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Pros and Cons of keeping Polar Bear Habitat aired at Open Houses

Reported by Tim Rout

Hundreds of people turned out for the two open houses on Wednesday, to voice support for or against keeping the Cochrane Polar Bear Habitat open.

Cochrane town councillor Rodney Hoogenhoud told the crowd at the afternoon session that he’s hopeful a way can be found to save the Habitat.

He says more information is needed, and council is eager to provide as much to the public as possible.  Of primary concern is the balance of fiscal benefits against the Habitat’s $400,000 annual deficit.


“So let’s speak about the $400,000 real quick,” he said. “Any business that has a $400,000 loss a year, there’s no doubt, you can’t operate, unless you’re a multi-million-dollar person and any financial investor would say a $400,000 loss is just not financially feasible.”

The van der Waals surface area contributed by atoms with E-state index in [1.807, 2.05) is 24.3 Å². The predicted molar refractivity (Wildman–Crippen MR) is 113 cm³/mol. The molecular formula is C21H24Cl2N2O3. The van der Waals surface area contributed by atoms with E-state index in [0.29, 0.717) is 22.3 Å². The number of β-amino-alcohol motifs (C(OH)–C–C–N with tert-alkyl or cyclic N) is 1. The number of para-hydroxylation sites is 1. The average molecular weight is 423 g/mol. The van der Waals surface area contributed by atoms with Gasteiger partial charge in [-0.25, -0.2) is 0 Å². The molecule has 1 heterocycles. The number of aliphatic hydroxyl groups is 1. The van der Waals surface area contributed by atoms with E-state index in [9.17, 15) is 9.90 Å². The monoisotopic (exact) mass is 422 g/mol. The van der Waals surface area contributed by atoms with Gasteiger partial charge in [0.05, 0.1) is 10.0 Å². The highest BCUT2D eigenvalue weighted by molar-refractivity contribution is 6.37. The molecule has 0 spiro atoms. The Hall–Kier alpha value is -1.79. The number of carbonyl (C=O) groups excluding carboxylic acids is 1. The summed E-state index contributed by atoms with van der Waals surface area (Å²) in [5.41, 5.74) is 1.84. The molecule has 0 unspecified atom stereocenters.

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Retired plumber Edward Karockai  said the municipality needs to think of the Habitat as a business, and run it accordingly.  Worry less about the money the Habitat is losing, he says, and more about how to improve the facility so it does better, just as he did with his business.


“It’s just not always about money,” he expressed.  “I’ve ben in business for 45 years and I didn’t survive worrying about my next dollar.  I spent my money buying new equipment and going forward.”

Mayor Denis Clement at the Polar Bear Habitat open forum.
(Tim Rout, staff)

Karockai went on to remind the audience that councillors serve only a four year term, and may find themselves unemployed should they go ahead with the closure.

Mayor Denis Clement says council’s final decision will be made by Dec. 10.

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